Better by Design
Contracts to Manage Engineers' Professional Liability

Contracts are essential for engineers. After all, strong contracts can protect your firm from frivolous lawsuits and ensure that a project has enforceable rules on the distribution of responsibility. Your contract should be the document you refer to when resolving client complaints and keeping their expectations in check. (Related reading: "Engineer Professional Liability Concerns with Clients.")

Engineer Contracts 101

Engineer Contracts 101

Simply put, a contract is any document that outlines an exchange of value (i.e., your services for the client's payment) with signatures from both agreeing parties. In your line of work, you'll rely heavily on your client contracts. These detail…

  • The fee for services and payment schedule.
  • The scope of work.
  • Limits to liability.
  • Project milestones and deadlines.
  • Insurance requirements.
  • Ownership of the work if the project is terminated early.
  • Nondisclosure agreements.
  • The dispute resolution process.
  • Penalties or ramifications for breaching the contract.
  • Whether or not subcontractors may work on the project.

Perhaps the most important part of your client contract is the scope of services. This section states what services you are going to provide. You'll turn to this section of your contract to navigate client complaints about the engineering project. It will also help you fulfill your professional obligation to educate your client about the work you're doing for them. Be careful not to overpromise, as that's the quickest way to land your business in court when you can't deliver.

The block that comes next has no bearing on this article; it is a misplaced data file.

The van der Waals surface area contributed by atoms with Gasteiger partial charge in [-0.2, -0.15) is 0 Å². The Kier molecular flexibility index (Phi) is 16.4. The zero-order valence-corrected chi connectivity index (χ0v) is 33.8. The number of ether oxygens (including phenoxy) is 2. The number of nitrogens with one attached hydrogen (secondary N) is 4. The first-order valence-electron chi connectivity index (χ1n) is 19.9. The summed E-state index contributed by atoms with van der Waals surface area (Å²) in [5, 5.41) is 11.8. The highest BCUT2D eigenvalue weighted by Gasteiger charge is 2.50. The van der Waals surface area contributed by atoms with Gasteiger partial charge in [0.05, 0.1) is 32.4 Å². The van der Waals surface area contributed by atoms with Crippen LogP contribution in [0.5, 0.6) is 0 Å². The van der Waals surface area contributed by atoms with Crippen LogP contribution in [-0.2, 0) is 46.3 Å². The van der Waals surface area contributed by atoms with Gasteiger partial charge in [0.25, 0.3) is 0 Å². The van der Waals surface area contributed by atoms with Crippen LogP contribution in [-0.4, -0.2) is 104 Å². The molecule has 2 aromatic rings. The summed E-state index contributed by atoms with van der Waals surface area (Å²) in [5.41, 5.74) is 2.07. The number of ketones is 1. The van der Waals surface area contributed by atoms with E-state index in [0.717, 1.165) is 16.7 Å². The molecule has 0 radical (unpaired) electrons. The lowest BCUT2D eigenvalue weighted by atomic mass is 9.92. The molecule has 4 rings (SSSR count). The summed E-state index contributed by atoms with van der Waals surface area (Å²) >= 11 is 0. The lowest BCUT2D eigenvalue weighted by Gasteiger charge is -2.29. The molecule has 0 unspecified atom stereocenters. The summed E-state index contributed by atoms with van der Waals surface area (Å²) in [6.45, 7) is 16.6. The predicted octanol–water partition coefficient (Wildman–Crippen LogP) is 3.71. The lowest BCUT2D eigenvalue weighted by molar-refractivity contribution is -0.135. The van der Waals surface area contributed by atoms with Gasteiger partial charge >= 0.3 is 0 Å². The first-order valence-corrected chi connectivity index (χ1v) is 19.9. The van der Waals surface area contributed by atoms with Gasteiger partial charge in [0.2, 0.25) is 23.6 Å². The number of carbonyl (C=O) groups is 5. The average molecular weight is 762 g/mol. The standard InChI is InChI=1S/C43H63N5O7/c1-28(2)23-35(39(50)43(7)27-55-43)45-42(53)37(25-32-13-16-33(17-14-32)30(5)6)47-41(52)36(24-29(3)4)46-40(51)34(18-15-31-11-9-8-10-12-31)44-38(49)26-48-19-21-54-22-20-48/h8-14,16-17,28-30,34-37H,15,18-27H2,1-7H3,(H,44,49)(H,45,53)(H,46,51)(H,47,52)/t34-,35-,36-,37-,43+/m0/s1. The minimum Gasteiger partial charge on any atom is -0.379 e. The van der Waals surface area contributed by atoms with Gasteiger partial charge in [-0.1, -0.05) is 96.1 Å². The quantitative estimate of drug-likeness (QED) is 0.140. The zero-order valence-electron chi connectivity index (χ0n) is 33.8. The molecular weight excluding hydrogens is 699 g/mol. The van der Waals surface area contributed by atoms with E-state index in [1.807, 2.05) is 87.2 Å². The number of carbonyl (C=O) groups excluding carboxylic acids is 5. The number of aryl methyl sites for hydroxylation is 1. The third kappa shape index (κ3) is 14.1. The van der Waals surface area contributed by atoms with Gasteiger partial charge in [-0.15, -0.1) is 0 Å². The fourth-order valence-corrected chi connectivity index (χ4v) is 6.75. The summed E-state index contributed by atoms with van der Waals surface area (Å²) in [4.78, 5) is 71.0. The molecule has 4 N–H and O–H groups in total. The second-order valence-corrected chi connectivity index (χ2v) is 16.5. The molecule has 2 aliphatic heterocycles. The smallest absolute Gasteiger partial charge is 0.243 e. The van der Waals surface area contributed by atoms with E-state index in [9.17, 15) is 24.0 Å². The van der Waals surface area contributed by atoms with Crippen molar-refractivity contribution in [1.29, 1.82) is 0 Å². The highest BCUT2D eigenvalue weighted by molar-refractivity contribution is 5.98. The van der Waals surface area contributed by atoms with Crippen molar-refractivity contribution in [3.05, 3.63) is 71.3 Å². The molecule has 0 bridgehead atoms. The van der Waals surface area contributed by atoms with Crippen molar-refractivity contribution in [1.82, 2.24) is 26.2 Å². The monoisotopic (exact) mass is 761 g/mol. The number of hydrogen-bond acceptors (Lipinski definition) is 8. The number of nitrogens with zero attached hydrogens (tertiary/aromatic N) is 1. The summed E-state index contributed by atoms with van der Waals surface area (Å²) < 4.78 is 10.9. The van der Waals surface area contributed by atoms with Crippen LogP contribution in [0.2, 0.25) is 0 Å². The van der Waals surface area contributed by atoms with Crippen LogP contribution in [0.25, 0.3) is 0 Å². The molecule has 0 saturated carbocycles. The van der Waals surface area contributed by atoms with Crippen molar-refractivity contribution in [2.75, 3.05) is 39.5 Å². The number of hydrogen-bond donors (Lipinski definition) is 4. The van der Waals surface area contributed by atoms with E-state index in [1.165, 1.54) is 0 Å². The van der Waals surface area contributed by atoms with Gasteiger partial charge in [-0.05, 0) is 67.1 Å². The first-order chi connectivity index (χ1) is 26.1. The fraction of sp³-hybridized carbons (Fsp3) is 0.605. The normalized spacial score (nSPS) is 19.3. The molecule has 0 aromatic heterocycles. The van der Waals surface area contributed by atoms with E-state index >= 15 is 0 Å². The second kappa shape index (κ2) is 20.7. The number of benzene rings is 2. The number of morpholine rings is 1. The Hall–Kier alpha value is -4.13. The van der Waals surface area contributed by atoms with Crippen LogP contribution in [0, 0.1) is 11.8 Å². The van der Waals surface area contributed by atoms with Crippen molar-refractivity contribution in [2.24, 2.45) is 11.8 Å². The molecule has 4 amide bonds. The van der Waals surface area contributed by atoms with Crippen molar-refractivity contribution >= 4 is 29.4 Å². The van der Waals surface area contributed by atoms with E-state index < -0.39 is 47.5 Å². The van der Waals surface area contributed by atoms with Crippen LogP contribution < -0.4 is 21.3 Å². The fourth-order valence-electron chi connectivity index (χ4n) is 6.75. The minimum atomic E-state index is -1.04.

The scope of services section should explain…

  • Services that you will provide.
  • How much those services will cost.
  • Services available to the client for an additional fee.
  • Services that you will not perform.

By outlining in detail what the client can expect of you, you help manage their expectations and limit opportunities for disappointment (and subsequent lawsuits). Without this language in your contract, you risk a very real possibility of losing a lawsuit. Courts generally side with the client if the scope of services is vague and you haven't educated your clients about your work.

Engineers: How to Draft Contracts

Engineers: How to Draft Contracts

Professionals and non-professionals alike can easily get lost in the "legalese" of contract language. But for the most part, provisions are fairly straightforward. If you don't have experience writing contracts, study existing contracts or contract templates to see what they include and how they apply to your business.

It's always a good idea to consult a lawyer when drafting or signing a contract. Lawyers can help you write effective boilerplate contracts that you can tailor to specific projects. "Boilerplate" is the term for standardized contract provisions that address common issues you'll encounter.

The Engineers Joint Contract Documents Committee also offers firms the ability to purchase and download a wide variety of contracts related to engineering and construction projects.

Though buying contract services and legal counsel before a project begins can seem like an unnecessary expense, it can end up saving you a lot of money and headaches later on. A sound contract may prevent a client with a weak case from suing and can act as a guide to settle disputes during the project.

Why Businesses with Contracts Still Need Professional Liability Insurance

Why Businesses with Contracts Still Need Professional Liability Insurance

Even lawyer-penned contracts aren't bulletproof. Though they can discourage clients from filing lawsuits, you just never know what the future may bring.

Professional Liability Insurance can help cover legal expenses when your contracts aren't enough to keep lawsuits at bay. Plus, most clients require that you have this coverage before you start work. To receive free Professional Liability quotes, fill out an online application today.

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